By: Jean Johnson for Fibroids1
Magnetic resonance imagining (MRI) scanners are great diagnostic imaging systems – if you can stand the noise. “After my stroke the surgeon said he wanted an MRI before he worked on one of my clogged arteries,” said David Lowell of Parks, Arizona. “They took me down, but I didn’t last long. The noise was outrageous, and I made them stop and had them take me back to my room.”
When the surgeon found no MRI results in his patient’s chart, he confronted his wayward charge. But Lowell wouldn’t budge. “As far as I was concerned, I’d rather die from a second stroke than go back in that thing. I’m claustrophobic to begin with and then the noise. It was too much.”
“That’s when the doctor finally cut loose with some drugs. He told the nurses to give me something or other that made me so out of it I didn’t care what they did,” said Lowell. “I just wish he would have done it in the first place instead of putting me through that. I’m an easy-going person usually, but that noise was way too much for any human being to take.”
Indeed, researchers have compared the noise associated with an MRI to be that of sounds one might here standing directly under a jet liner on take-off. Indeed, MRI noise is so notorious that Toshiba engineers have come up with something they call Pianissimo – a new technology that is supposed to eliminate virtually all the noise associated with an MRI.
Noise aside, increasing numbers of interventional radiologists use MRIs to determine if their approach to embolizing uterine fibroids is appropriate for the patient. An MRI, a non-invasive procedure can be done on an out-patient basis and provides physicians images with sufficient clarity for accurate evaluation.
|Could you be at risk for fibroids? Risk factors include:|
Being African American – Women who are African American have three to five times the risk of having fibroids.
Being overweight – Women who are overweight or obese have a higher risk for fibroids than women with a healthy weight.
Being childless – Women who have given birth have a slightly lower risk for fibroids.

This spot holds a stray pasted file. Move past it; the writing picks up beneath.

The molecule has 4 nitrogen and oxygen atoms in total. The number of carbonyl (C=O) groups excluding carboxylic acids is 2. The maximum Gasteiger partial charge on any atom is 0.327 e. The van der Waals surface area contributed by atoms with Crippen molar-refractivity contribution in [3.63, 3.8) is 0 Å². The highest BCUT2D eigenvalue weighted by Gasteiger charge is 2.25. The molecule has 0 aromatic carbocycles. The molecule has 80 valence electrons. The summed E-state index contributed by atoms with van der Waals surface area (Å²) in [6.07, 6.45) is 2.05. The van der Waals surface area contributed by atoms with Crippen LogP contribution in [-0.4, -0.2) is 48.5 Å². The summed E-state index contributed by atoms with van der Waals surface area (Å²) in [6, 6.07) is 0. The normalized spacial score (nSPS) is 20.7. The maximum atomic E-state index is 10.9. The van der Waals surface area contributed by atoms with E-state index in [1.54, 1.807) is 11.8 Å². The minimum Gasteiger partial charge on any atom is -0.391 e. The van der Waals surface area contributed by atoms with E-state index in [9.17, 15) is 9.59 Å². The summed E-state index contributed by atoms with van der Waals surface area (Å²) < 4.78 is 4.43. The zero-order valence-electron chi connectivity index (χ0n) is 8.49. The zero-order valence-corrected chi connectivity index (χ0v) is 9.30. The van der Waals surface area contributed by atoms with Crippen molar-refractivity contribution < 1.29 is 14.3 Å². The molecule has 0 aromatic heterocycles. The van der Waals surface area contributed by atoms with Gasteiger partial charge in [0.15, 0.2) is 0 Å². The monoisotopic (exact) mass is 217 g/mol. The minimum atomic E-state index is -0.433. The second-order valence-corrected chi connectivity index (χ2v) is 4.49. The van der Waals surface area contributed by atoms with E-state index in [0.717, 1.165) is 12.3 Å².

“Using an MRI rather than an ultrasound is like listening to a digital CD rather than a record – the quality is better in every way,” said interventional radiologist author of a recent study on MRIs, Howard B. Chrisman, M.D., M.B.A., of Northwestern University Medical School in Chicago. “With an MRI we can clearly delineate the location of each fibroid, determine if it’s viable for treatment non-surgically, rule out misdiagnosis, identify which treatments are best suited for each patient, and avoid ineffective treatments.”
If that sounds like a mouthful, perhaps it’s because Chrisman just finished publishing the results of a study on MRIs in the Journal of Vascular and Interventional Radiology. Results in the November 2005 issue of the journal showed that MRI helped improve patient selection and screen out those who were not good candidates for non-surgical uterine fibroid embolization.
The study analyzed 100 women suffering from uterine fibroids, common benign growths in the uterus. After completing initial gynecologic and clinical exams, 94 of the patients underwent an MRI. Because the MRIs enabled interventional radiologists to identify fibroids lacking sufficient blood supply, problems associated with the size of the uterus size, and the presence of isolated adenomyosis and endometrial lesions, 21 patients were found to be inappropriate candidates for uterine fibroid embolization (UFE).
Women’s Health Intervention specialist and interventional radiologist at the Penn State Hershey Medical Center, Harjit Singh, M.D., has long used MRIs for diagnosis. “We do pelvic MRIs on all patients. This enables us to make sure fibroids are the source of the symptoms,” Singh explained. “Large ovarian cysts, among other things, can cause a lot of pelvic pain, so it’s important to make sure that there are not other causes for the patient’s symptoms.”
Chicago’s Chrisman concurs. “By working with a patient’s gynecologist, interventional radiologists can use MRIs to enhance the level of patient care through better diagnosis, better education, better treatment options and better outcomes,” he said. “For the women who come to us suffering from uterine fibroids and don’t want surgery or a hysterectomy, an MRI lets us see if she is a candidate for minimally invasive embolization – a procedure that would have her treated and at home the next day.”
If it’s all sounding too good to be true, check again. Technology like the MRI and UFE – even if all the acronyms are hard to keep track of sometimes – really is revolutionizing medicine not to mention providing fail safes to make sure the right woman gets the right treatment. So check it out ladies – just make sure to look for a imaging place that either has Toshiba’s Pianissimo sound damper or at least some noise-canceling earplugs.